I’m sitting here in the quiet of the early morning, perusing blogs, and drinking a white mug of hot tea. Did you hear the record scratch and come to a painful stop? Well, I did. No, that’s not a typo. I said tea. Japanese Green Tea, to be exact.
I detest tea.
In fact, detest isn’t really a strong enough word, but I’m too lazy to get out my thesaurus and find a more dramatic alternative. And more than I detest tea, I love my coffee. I order my coffee from a Philadelphia roasting company where they grind it fresh to my specifications and mail it right to me. My coffee is the reason I get up in the morning.
But did I mention that I have GERD and gastritis? Those are fancy terms for heartburn and indigestion. Oh, and they are chronic conditions. I’m 35. I’m on Nexium, and there are days when I have to swig Mylanta because the Nexium doesn’t keep my tummy happy enough. I’m too young to be on medicine for heartburn for the rest of my life.
My doctors don’t see it that way. Although any online research I do will tell me to limit my intake of coffee as well as many other enjoyable foods, like alcohol and fried, spicy and rich foods, my doctors just want to prescribe medicine and send me on my merry way.
I have asked them pointedly if there is anything I can do with my diet so I don’t have to be on medicine for the rest of my life, and I was told flat out that there is no harm in being on this stuff for the long term and that if it’s working, then I don’t need to do anything else.
Now, if I’m being honest, I have to tell you that this is very appealing to me. Sure, I’d love to take a pill and enjoy my coffee and my chocolate. But my conscience is telling me that there is a better way.
A few months ago, I took a gamble and went to see a "nutritionist" who was recommended to me. I wrote about that here and here. What I didn’t write about, or if I did, I can’t find it, is that after trying the supplements for about a week, I got miserably sick.
I don’t know if it had anything to do with the supplements or not, and I know I didn’t give them adequate time to work, but I was already skeptical about them and their source, so when I got sick and Husband started researching them and told me he was very uncomfortable with them and he wanted me to ditch them, I did exactly that.
And I decided that, since I was overwhelmed with too much information, and much of it conflicting, that I was just going to focus on eating healthier for a while and see where that led.
So I’ve been cooking healthier dinners, reading labels, taking fiber supplements, eating more whole grains, and I did try for a time to reduce my coffee to one cup a day, but I’ve gotten lazy with that. I’ve been walking, as you know. I’m still on Nexium, and between that and Mylanta, I’m feeling okay. But I don’t like to rely on medication when I have to believe that my diet is a crucial piece to this puzzle.
So I checked out two books from the library. First I struggled through You on a Diet by Dr. Oz of Oprah fame. While he uses humor in attempt to keep your interest, I still found the book a little too technical for my tastes. And by the end, I was feeling overwhelmed, so I just figured I’d take some of the helpful tidbits of info and incorporate it into my daily life, like his recommendation to walk 30 minutes a day and to eliminate all high fructose corn syrup from our kitchen.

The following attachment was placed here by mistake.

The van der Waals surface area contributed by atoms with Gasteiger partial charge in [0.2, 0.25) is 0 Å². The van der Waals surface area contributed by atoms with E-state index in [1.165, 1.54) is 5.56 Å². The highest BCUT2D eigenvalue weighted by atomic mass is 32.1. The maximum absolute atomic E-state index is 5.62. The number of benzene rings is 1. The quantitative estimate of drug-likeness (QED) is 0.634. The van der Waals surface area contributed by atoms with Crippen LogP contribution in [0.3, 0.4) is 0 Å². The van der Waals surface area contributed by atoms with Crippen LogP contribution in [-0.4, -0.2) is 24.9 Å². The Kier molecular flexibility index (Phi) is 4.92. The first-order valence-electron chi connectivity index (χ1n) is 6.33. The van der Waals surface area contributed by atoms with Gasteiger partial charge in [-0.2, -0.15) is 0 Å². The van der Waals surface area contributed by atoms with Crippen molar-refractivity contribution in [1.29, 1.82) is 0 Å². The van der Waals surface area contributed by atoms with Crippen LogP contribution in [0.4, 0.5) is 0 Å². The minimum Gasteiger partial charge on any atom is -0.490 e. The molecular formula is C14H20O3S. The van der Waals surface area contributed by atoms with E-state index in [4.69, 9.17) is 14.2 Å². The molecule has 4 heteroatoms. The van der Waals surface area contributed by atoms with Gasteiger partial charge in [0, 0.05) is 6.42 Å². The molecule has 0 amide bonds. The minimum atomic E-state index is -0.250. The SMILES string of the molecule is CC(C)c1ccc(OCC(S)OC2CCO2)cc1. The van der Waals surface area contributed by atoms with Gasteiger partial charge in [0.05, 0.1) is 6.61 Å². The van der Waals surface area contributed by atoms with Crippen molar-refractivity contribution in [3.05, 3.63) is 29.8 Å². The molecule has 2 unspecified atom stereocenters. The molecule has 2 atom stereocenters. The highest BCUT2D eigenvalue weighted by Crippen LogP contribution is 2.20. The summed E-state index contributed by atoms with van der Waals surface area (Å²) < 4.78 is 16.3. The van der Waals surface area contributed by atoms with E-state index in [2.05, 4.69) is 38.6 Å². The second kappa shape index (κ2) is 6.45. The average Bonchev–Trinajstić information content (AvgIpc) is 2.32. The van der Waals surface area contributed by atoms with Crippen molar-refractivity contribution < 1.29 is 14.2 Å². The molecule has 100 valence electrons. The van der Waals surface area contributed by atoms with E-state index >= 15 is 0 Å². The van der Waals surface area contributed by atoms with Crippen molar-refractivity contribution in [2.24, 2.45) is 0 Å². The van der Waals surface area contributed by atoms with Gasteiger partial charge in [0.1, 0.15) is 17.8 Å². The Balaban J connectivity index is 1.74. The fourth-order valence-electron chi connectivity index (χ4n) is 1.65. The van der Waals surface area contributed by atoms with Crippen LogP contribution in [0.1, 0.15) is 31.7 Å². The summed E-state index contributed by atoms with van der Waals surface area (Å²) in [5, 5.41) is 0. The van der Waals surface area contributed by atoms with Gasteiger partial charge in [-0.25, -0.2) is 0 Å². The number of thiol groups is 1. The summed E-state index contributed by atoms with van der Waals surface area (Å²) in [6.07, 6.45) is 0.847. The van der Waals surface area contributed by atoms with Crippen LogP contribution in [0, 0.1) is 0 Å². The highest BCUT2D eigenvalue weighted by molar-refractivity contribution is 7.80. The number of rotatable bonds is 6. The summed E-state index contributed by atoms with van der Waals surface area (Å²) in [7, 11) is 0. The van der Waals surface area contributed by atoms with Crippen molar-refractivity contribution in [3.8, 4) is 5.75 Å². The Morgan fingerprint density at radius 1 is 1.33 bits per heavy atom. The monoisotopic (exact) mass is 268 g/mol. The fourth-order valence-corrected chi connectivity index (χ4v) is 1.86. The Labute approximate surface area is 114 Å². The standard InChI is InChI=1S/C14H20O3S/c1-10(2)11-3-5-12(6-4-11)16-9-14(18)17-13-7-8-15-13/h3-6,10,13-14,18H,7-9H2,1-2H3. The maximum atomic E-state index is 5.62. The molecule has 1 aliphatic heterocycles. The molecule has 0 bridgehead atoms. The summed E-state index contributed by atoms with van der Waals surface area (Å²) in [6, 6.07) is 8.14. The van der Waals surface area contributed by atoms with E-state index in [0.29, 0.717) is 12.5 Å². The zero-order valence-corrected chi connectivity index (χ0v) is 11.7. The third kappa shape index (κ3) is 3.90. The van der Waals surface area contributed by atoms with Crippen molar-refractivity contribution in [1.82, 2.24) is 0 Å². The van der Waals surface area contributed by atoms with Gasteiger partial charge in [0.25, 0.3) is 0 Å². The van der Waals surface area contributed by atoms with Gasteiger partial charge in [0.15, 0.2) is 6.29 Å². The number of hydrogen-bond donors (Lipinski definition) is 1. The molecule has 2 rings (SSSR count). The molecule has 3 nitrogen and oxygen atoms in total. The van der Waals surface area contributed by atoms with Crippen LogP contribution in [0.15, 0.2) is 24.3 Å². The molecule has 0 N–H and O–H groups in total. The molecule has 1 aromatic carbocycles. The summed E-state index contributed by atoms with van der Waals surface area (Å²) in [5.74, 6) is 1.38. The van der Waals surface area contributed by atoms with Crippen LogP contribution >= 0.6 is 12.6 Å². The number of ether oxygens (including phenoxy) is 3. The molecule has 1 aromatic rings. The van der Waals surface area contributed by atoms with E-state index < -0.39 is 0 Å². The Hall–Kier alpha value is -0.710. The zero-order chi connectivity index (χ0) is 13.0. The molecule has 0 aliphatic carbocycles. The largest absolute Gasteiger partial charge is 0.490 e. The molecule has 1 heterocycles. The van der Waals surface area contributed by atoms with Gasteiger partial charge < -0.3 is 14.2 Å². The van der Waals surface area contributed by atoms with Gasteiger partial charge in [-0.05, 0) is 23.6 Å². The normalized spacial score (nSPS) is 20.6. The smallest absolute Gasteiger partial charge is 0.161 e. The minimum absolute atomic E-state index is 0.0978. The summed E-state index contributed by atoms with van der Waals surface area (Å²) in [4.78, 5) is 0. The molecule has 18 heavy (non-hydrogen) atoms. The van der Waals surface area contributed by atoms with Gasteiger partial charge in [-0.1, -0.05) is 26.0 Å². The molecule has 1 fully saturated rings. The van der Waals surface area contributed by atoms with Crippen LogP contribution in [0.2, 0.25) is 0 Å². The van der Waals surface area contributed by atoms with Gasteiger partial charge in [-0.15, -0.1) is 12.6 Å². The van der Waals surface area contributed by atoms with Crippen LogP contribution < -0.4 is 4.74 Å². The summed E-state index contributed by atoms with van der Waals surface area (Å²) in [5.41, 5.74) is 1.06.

Then just yesterday I picked up the copy of 8 Weeks To Optimum Health by Dr. Weil. Long story longer, I’m going to give it a try. Much of his information supports what Dr. Oz said, but I find Weil’s book much easier to read. And it’s more focused on healthy living than dieting to lose weight, or rather waist (Dr. Oz’s mantra is that your waist size is more pertinent to your health than your weight.)
What I really like about the 8 Weeks To Optimum Health is that Weil takes you on a step-by-step 8-week journey. He gives you a few new assignments each week, and he explains as he goes, so it’s not like 150 pages of scientific data and then 100 pages of lifestyle and diet changes. He integrates both parts in each chapter, so it’s not overwhelming at all.
In one section he tells a story of a man who had GERD and gastritis and was on a similar class of medication to mine. By eliminating coffee, replacing his meds with a licorice extract that helps combat the acid by coating the stomach, and walking regularly, as well as breaking his Mexican food habit, his symptoms slowly improved over an 8-week period.
For him, as for me, giving up coffee was the hardest part. I’m already walking. I have no problem trying the licorice extract. But my coffee. I feel like I’m being asked to cut off my arm. But that story just hit home with me, and I’m willing to give it a try. I’ve been putting it off for too long.
So today I’m turning over a new leaf. Weil suggested that this man try Japanese Green Tea in lieu of coffee, so that is what I’m doing. I don’t like it, but I can tolerate it. At least it gives me something hot to hold and sip on. I am hoping that someone will have a suggestion for how I can make it more palatable. It’s rather bitter. Anyone?
Later today I’m going to go to the health food store to get some licorice extract. And I went online to drweil.com where there is a vitamin advisor. You answer what seems to be a fairly complete questionnaire, and then they recommend certain vitamins and supplements that are specific to your condition. THIS is the kind of help I was looking for when I spent all our life savings on that nutritionist. THIS is the kind of stuff I can take seriously.
I am placing my order today, and I am going to make the lifestyle changes that he suggests for Week One. I am eager to read ahead into Week Two, but I am going to force myself to pace myself and take it week by week as he intended so that I can really make these changes permanent.
I’m sure I’ll be keeping you posted. So for now, it’s Bye Bye Coffee and Hello Green Tea!